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If we landed on Europa, what would we want to know?

A NASA-appointed science team has laid out the most important questions to address concerning the jovian moon.
RELATED TOPICS: SOLAR SYSTEM | EUROPA
Illustration of Europa and Jupiter
This artist's concept shows a simulated view from the surface of Jupiter's moon Europa. Europa's potentially rough, icy surface, tinged with reddish areas that scientists hope to learn more about, can be seen in the foreground. The giant planet Jupiter looms over the horizon. // NASA/JPL-Caltech
Most of what scientists know of Jupiter’s moon Europa they have gleaned from a dozen or so close flybys from NASA’s Voyager 2 spacecraft in 1979 and NASA’s Galileo spacecraft in the mid-to-late 1990s. Even in these fleeting, paparazzi-like encounters, scientists have seen a fractured, ice-covered world with tantalizing signs of a liquid water ocean under its surface. Such an environment could potentially be a hospitable home for microbial life. But what if we got to land on Europa’s surface and conduct something along the lines of a more in-depth interview? What would scientists ask? A new study lays out scientists’ consensus on the most important questions to address.

“If one day humans send a robotic lander to the surface of Europa, we need to know what to look for and what tools it should carry,” said Robert Pappalardo from NASA’s Jet Propulsion Laboratory in Pasadena, California. “There is still a lot of preparation that is needed before we could land on Europa, but studies like these will help us focus on the technologies required to get us there and on the data needed to help us scout out possible landing locations. Europa is the most likely place in our solar system beyond Earth to have life today, and a landed mission would be the best way to search for signs of life.”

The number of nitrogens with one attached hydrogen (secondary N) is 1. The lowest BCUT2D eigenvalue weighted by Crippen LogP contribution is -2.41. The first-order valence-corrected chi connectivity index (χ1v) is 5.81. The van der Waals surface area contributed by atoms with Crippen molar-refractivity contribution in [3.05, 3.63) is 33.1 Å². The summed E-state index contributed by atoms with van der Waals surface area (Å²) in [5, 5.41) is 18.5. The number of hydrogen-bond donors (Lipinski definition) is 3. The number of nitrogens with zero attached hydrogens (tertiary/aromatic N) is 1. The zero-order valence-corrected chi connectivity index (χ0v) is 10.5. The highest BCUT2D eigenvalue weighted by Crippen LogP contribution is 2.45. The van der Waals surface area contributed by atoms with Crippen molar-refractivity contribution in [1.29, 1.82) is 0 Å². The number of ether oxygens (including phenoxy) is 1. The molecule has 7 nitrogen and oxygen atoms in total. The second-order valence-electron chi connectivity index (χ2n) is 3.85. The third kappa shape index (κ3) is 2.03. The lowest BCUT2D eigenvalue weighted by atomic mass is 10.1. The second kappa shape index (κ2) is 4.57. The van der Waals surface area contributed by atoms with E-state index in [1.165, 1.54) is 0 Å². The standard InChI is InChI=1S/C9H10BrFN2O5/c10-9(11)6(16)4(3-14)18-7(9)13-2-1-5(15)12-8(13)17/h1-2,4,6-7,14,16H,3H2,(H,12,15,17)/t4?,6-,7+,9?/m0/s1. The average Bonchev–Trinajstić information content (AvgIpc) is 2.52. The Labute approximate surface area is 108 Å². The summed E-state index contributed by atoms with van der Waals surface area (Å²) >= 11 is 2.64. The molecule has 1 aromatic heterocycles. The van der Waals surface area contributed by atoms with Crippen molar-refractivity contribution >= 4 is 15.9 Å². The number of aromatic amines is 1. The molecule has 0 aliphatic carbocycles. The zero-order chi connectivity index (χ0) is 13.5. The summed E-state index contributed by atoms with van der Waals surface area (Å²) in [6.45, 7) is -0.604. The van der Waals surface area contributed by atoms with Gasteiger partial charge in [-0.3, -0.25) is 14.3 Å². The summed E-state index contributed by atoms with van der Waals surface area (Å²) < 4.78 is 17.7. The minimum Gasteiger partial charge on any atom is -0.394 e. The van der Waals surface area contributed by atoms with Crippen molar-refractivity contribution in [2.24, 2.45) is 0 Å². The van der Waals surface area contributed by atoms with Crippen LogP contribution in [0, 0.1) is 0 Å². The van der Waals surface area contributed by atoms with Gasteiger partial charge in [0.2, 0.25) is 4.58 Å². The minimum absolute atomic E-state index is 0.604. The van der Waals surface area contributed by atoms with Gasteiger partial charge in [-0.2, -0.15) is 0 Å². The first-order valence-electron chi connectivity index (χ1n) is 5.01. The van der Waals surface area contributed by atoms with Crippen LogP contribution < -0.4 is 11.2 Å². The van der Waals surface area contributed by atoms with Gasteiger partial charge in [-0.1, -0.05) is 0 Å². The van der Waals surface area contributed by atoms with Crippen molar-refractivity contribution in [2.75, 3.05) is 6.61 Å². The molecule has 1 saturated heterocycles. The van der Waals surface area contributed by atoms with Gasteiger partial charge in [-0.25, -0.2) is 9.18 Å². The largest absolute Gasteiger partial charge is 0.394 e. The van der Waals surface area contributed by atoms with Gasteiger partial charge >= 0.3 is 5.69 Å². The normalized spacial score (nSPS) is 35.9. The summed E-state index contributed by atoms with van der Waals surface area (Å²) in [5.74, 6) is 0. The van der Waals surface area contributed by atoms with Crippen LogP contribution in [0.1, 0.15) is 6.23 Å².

The team found the most important questions clustered around composition: What makes up the reddish “freckles” and reddish cracks that stain the icy surface? What kind of chemistry is occurring there? Are there organic molecules, which are among the building blocks of life?

Additional priorities involved improving our images of Europa — getting a look around at features on a human scale to provide context for the compositional measurements. Also among the top priorities were questions related to geological activity and the presence of liquid water: How active is the surface? How much rumbling is there from the periodic gravitational squeezes from its planetary host, the giant planet Jupiter? What do these detections tell us about the characteristics of liquid water below the icy surface?

“Landing on the surface of Europa would be a key step in the astrobiological investigation of that world,” said Chris McKay from NASA Ames Research Center in Moffett Field, California. “This paper outlines the science that could be done on such a lander. The hope would be that surface materials, possibly near the linear crack features, include biomarkers carried up from the ocean.”
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